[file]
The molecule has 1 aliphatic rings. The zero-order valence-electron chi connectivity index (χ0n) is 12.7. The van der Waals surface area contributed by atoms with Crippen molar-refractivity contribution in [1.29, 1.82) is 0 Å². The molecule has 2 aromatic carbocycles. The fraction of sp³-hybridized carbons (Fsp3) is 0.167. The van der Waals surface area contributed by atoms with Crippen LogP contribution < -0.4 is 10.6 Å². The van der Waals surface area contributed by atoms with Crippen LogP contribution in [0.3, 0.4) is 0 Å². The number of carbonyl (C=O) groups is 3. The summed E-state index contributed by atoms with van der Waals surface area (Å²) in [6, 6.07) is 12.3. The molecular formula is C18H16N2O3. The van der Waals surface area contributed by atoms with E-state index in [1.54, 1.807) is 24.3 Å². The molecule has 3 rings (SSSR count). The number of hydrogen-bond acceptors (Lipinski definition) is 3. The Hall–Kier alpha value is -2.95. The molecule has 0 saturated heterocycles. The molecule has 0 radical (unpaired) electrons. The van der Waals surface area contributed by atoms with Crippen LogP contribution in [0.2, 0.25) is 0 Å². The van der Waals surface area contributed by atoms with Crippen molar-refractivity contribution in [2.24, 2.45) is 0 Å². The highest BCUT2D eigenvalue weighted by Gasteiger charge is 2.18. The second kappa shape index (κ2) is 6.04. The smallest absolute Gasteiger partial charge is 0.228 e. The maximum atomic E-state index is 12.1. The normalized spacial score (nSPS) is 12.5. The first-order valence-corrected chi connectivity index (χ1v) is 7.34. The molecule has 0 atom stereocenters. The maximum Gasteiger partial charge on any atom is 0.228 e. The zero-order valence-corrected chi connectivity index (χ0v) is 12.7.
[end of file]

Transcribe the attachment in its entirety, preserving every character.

The molecule has 1 aliphatic rings. The zero-order valence-electron chi connectivity index (χ0n) is 12.7. The van der Waals surface area contributed by atoms with Crippen molar-refractivity contribution in [1.29, 1.82) is 0 Å². The molecule has 2 aromatic carbocycles. The fraction of sp³-hybridized carbons (Fsp3) is 0.167. The van der Waals surface area contributed by atoms with Crippen LogP contribution < -0.4 is 10.6 Å². The van der Waals surface area contributed by atoms with Crippen LogP contribution in [0.3, 0.4) is 0 Å². The number of carbonyl (C=O) groups is 3. The summed E-state index contributed by atoms with van der Waals surface area (Å²) in [6, 6.07) is 12.3. The molecular formula is C18H16N2O3. The van der Waals surface area contributed by atoms with E-state index in [1.54, 1.807) is 24.3 Å². The molecule has 3 rings (SSSR count). The number of hydrogen-bond acceptors (Lipinski definition) is 3. The Hall–Kier alpha value is -2.95. The molecule has 0 saturated heterocycles. The molecule has 0 radical (unpaired) electrons. The van der Waals surface area contributed by atoms with Crippen LogP contribution in [0.2, 0.25) is 0 Å². The van der Waals surface area contributed by atoms with Crippen molar-refractivity contribution in [2.24, 2.45) is 0 Å². The highest BCUT2D eigenvalue weighted by Gasteiger charge is 2.18. The second kappa shape index (κ2) is 6.04. The smallest absolute Gasteiger partial charge is 0.228 e. The maximum atomic E-state index is 12.1. The normalized spacial score (nSPS) is 12.5. The first-order valence-corrected chi connectivity index (χ1v) is 7.34. The molecule has 0 atom stereocenters. The maximum Gasteiger partial charge on any atom is 0.228 e. The zero-order valence-corrected chi connectivity index (χ0v) is 12.7.